Forward-Looking Statements in Securities Disclosures, Canadian Style

Fortune teller

Since Canada does not have a single, federal securities regulator, but rather the “joy” of separate provisional review and oversight, when the Ontario Securities Commission (OSC) speaks, we listen.

Recently the OSC assessed 60 Canadian public companies, with an eye toward their compliance with their relevant securities disclosure obligations. The results of its review may be a useful read as it includes guidance on complying with existing forward-looking disclosure requirements and practical examples to assist firms in preparing and presenting their forward-looking disclosure information.

Forward-looking information is of key interest to investors who want transparent and clear disclosure about current and future corporate operations and performance. Sadly, per the OSC:

The results of the review highlight the areas in which many reporting issuers require improvement in terms of disclosure compliance and sets out the expectation of prompt corrective action where necessary. [Emphasis added]

Coming off of the global financial crisis, a number of D&O claims focused on the failure to warn shareholders of the difficulties facing the firm; these claims were based on an alleged lack in the firm’s forward-looking information. So perhaps the timing of this review is not purely serendipitous. With what appears to be a clearly worded warning on existing non-compliance from the OSC, it would seem prudent to take their advice to heart.

Some Specific Areas for Improvement

According to the OSC, 40% of the firms reviewed did not disclose the events and circumstances affecting their previously reported forward-looking information that occurred during the period of the report. And only 33% of those reviewed provided a comparison of actual results to previously disclosed future financial outlook – which is potentially helpful to investors in considering the effectiveness of management and of the current and future business performance of the issuer.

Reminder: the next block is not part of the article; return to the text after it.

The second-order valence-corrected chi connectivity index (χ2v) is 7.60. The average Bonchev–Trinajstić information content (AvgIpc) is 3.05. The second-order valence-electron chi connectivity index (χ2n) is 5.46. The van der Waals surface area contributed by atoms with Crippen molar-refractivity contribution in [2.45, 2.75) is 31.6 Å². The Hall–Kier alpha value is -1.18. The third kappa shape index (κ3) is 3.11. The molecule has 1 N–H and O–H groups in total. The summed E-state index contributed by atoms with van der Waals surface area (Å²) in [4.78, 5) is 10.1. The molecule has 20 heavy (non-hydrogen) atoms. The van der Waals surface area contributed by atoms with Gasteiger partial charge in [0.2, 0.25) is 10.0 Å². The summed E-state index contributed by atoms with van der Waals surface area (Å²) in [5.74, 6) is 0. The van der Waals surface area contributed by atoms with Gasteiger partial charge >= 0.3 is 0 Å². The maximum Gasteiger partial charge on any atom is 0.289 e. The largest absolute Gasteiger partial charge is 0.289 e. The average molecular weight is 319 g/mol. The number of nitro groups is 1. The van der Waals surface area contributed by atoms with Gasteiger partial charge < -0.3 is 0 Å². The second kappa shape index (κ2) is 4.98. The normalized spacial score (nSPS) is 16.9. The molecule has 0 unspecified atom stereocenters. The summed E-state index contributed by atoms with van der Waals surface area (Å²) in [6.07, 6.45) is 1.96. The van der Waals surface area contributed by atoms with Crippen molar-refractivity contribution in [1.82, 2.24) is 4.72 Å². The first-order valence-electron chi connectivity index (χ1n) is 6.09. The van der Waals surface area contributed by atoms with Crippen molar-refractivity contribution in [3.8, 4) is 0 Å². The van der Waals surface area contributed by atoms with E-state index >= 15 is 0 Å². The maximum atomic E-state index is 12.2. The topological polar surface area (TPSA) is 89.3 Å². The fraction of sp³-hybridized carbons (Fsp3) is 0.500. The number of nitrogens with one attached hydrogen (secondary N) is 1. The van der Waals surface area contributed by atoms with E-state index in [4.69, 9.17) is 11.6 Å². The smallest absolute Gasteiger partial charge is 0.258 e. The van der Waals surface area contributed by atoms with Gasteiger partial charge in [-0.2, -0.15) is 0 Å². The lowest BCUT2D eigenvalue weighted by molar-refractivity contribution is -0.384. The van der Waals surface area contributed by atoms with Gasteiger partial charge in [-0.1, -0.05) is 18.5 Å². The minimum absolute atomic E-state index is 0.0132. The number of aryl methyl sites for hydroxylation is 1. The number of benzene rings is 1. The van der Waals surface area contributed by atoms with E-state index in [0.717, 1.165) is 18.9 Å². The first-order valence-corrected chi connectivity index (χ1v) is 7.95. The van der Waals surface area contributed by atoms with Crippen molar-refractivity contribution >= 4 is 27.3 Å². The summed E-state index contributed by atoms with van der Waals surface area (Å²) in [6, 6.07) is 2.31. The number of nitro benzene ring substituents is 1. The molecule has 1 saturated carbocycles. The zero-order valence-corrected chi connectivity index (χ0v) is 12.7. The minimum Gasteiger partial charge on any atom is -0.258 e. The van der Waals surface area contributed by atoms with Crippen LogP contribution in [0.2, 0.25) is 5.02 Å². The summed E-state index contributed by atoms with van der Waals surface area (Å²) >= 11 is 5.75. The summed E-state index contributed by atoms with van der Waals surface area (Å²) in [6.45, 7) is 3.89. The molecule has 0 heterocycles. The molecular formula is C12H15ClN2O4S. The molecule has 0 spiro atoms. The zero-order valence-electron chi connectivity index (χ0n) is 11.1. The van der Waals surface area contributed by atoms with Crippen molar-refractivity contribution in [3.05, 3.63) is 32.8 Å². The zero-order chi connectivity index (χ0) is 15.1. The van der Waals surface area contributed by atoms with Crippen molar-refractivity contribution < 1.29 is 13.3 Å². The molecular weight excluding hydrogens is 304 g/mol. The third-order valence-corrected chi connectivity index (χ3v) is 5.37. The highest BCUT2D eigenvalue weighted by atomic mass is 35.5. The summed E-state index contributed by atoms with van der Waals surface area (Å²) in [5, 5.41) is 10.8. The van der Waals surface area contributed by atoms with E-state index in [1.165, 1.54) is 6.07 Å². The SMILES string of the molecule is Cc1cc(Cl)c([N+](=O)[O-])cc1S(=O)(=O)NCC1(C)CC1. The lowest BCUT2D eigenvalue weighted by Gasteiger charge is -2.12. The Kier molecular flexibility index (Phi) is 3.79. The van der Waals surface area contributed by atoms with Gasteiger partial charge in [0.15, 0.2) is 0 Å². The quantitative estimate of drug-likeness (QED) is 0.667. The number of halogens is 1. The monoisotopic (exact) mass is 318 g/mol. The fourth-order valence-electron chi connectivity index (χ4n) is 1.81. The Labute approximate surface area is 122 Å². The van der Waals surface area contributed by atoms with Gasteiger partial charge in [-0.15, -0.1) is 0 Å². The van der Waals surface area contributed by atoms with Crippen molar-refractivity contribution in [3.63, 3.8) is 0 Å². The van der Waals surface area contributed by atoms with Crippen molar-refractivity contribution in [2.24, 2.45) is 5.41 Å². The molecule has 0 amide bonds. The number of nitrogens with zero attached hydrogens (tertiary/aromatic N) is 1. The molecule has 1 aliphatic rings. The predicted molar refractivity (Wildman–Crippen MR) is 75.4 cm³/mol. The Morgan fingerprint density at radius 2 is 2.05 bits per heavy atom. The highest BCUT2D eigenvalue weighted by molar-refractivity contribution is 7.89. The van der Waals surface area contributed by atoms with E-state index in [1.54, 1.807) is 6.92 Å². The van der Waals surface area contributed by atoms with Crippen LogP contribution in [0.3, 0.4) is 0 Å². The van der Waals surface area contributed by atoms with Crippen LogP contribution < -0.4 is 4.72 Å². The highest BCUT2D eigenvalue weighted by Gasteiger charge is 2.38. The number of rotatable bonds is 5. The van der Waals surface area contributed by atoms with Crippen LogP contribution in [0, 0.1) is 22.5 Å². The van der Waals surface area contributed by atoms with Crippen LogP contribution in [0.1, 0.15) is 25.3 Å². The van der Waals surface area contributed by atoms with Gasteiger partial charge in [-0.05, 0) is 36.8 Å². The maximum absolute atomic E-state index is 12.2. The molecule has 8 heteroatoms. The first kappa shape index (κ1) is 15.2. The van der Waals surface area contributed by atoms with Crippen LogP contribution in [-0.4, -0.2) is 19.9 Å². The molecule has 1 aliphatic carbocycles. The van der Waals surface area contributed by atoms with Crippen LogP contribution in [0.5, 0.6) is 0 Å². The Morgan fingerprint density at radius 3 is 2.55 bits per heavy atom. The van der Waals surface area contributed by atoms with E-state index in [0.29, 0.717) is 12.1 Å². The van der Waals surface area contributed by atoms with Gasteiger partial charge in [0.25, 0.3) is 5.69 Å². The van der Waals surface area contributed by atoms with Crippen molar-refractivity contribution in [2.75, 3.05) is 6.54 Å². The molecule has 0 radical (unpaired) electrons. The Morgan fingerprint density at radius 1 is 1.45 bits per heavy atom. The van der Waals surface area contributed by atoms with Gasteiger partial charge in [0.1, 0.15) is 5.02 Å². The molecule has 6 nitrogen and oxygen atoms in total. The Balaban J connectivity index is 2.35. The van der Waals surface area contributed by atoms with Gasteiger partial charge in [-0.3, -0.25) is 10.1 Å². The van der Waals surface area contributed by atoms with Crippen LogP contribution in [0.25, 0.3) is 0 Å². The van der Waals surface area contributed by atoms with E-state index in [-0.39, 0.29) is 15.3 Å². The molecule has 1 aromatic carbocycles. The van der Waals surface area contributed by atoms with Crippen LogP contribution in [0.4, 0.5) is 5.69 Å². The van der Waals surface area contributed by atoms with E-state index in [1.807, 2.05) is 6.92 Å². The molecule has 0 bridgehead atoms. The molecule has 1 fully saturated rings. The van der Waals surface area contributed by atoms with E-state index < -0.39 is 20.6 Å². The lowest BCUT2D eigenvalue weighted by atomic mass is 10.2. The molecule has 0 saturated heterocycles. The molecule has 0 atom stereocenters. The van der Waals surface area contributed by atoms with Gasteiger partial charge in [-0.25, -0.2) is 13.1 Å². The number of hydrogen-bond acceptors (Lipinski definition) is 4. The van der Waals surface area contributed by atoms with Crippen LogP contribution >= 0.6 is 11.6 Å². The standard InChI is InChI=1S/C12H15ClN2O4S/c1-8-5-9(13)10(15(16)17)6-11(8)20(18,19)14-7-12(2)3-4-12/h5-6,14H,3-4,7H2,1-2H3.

Further, only 36% of filers included a quantified discussion of events and circumstances that are reasonably likely to cause actual results to differ materially from previously reported forward-looking information. Just an update of previously disclosed information without relating this to the underlying factors and assumptions potentially denies the real or potential investor insight on why and how the target has changed.

Ways to Change/Improve

The OSC set out a list of practice points for Canadian public companies to help generate clear, transparent disclosure on forward-looking information for investors.

  1. Quality of assumptions: Make these reasonable and specific to a reporting issuer, and include material factors as part of the financial disclosures.
  2. Timely updating of ongoing progress: Recap ongoing progress versus previously disclosed forward-looking disclosures, including the affirmation of targets, disclosure of affected material differences, and updates on trends likely to affect future performance.
  3. Key Performance Indicators — financial and non-financial: Disclosure of key objectives along with their related key performance indicators helps investors measure the success of corporate performance. Note these can be both quantitative and qualitative in nature.
  4. Separate Presentation: For clarity, having a separate section with all forward-looking information to enable investors to easily distinguish between forward-looking information and historical information. This can be done in a narrative format or through charts and tables.
  5. Role of the Audit Committee and Board of Directors: A key role in the oversight of forward-looking information is played by the audit committee and board of. They should review and approve the firm’s forward-looking disclosure before its dissemination, including the underlying assumptions being utilized


The OSC included a warning against the use of “generic and boilerplate” disclosures, including general boilerplate disclosure that don’t adequately describe the key assumptions used and how certain risks may impact future financial performance.

Securities regulators rarely like a one size fits all approach.


Actually, we listen when ever any securities regulator in Canada speaks, to be absolutely clear.

About Ann Longmore

Ann is Executive Vice President of Willis' Executive Risks practice. Based in New York, she has been with the compa…
Categories: Uncategorized | Tags: ,

Leave a Reply

Your email address will not be published. Required fields are marked *